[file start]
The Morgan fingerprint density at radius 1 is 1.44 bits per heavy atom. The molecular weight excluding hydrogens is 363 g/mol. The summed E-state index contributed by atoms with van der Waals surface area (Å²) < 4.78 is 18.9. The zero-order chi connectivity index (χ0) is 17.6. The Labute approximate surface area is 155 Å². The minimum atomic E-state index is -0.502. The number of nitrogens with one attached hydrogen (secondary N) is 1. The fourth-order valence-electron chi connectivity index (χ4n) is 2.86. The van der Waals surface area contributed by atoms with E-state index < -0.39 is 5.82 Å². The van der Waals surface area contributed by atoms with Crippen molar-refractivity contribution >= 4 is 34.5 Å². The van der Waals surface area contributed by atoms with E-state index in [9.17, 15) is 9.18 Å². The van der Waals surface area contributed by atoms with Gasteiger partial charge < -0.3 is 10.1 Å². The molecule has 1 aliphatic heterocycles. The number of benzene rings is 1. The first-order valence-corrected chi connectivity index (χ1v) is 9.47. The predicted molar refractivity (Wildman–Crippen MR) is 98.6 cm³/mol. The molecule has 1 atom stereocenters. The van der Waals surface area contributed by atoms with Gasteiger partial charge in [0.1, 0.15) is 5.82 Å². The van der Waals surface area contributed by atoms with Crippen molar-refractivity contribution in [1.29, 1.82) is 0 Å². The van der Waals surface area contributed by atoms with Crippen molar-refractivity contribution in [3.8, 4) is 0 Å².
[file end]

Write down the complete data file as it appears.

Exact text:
The Morgan fingerprint density at radius 1 is 1.44 bits per heavy atom. The molecular weight excluding hydrogens is 363 g/mol. The summed E-state index contributed by atoms with van der Waals surface area (Å²) < 4.78 is 18.9. The zero-order chi connectivity index (χ0) is 17.6. The Labute approximate surface area is 155 Å². The minimum atomic E-state index is -0.502. The number of nitrogens with one attached hydrogen (secondary N) is 1. The fourth-order valence-electron chi connectivity index (χ4n) is 2.86. The van der Waals surface area contributed by atoms with E-state index < -0.39 is 5.82 Å². The van der Waals surface area contributed by atoms with Crippen molar-refractivity contribution >= 4 is 34.5 Å². The van der Waals surface area contributed by atoms with E-state index in [9.17, 15) is 9.18 Å². The van der Waals surface area contributed by atoms with Gasteiger partial charge < -0.3 is 10.1 Å². The molecule has 1 aliphatic heterocycles. The number of benzene rings is 1. The first-order valence-corrected chi connectivity index (χ1v) is 9.47. The predicted molar refractivity (Wildman–Crippen MR) is 98.6 cm³/mol. The molecule has 1 atom stereocenters. The van der Waals surface area contributed by atoms with Gasteiger partial charge in [0.1, 0.15) is 5.82 Å². The van der Waals surface area contributed by atoms with Crippen molar-refractivity contribution in [1.29, 1.82) is 0 Å². The van der Waals surface area contributed by atoms with Crippen molar-refractivity contribution in [3.8, 4) is 0 Å².